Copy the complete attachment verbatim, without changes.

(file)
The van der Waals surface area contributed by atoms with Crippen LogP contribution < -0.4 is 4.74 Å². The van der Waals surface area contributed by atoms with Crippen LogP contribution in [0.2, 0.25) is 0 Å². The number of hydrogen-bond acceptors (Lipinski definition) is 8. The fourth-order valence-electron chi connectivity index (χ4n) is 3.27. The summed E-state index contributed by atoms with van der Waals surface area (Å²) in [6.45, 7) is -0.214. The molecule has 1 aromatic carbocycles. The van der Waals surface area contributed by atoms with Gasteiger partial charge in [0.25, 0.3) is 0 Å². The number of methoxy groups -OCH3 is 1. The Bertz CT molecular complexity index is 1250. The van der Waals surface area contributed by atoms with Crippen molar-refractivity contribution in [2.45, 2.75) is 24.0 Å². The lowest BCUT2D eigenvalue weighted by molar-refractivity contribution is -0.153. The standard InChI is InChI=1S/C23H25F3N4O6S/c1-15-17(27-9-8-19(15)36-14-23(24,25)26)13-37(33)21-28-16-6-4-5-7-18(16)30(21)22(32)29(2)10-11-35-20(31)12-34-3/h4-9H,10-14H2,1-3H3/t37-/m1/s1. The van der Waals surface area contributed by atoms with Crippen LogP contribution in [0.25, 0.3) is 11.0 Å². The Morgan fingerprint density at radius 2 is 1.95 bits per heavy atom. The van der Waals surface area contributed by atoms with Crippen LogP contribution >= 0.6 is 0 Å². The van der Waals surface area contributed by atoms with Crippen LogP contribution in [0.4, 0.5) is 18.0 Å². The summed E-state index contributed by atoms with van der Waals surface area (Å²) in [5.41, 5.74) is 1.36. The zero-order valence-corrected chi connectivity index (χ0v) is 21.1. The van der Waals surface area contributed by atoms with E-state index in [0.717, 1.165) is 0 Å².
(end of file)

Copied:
The van der Waals surface area contributed by atoms with Crippen LogP contribution < -0.4 is 4.74 Å². The van der Waals surface area contributed by atoms with Crippen LogP contribution in [0.2, 0.25) is 0 Å². The number of hydrogen-bond acceptors (Lipinski definition) is 8. The fourth-order valence-electron chi connectivity index (χ4n) is 3.27. The summed E-state index contributed by atoms with van der Waals surface area (Å²) in [6.45, 7) is -0.214. The molecule has 1 aromatic carbocycles. The van der Waals surface area contributed by atoms with Gasteiger partial charge in [0.25, 0.3) is 0 Å². The number of methoxy groups -OCH3 is 1. The Bertz CT molecular complexity index is 1250. The van der Waals surface area contributed by atoms with Crippen molar-refractivity contribution in [2.45, 2.75) is 24.0 Å². The lowest BCUT2D eigenvalue weighted by molar-refractivity contribution is -0.153. The standard InChI is InChI=1S/C23H25F3N4O6S/c1-15-17(27-9-8-19(15)36-14-23(24,25)26)13-37(33)21-28-16-6-4-5-7-18(16)30(21)22(32)29(2)10-11-35-20(31)12-34-3/h4-9H,10-14H2,1-3H3/t37-/m1/s1. The van der Waals surface area contributed by atoms with Crippen LogP contribution in [0.25, 0.3) is 11.0 Å². The Morgan fingerprint density at radius 2 is 1.95 bits per heavy atom. The van der Waals surface area contributed by atoms with Crippen LogP contribution >= 0.6 is 0 Å². The van der Waals surface area contributed by atoms with Crippen LogP contribution in [0.4, 0.5) is 18.0 Å². The summed E-state index contributed by atoms with van der Waals surface area (Å²) in [5.41, 5.74) is 1.36. The zero-order valence-corrected chi connectivity index (χ0v) is 21.1. The van der Waals surface area contributed by atoms with E-state index in [0.717, 1.165) is 0 Å².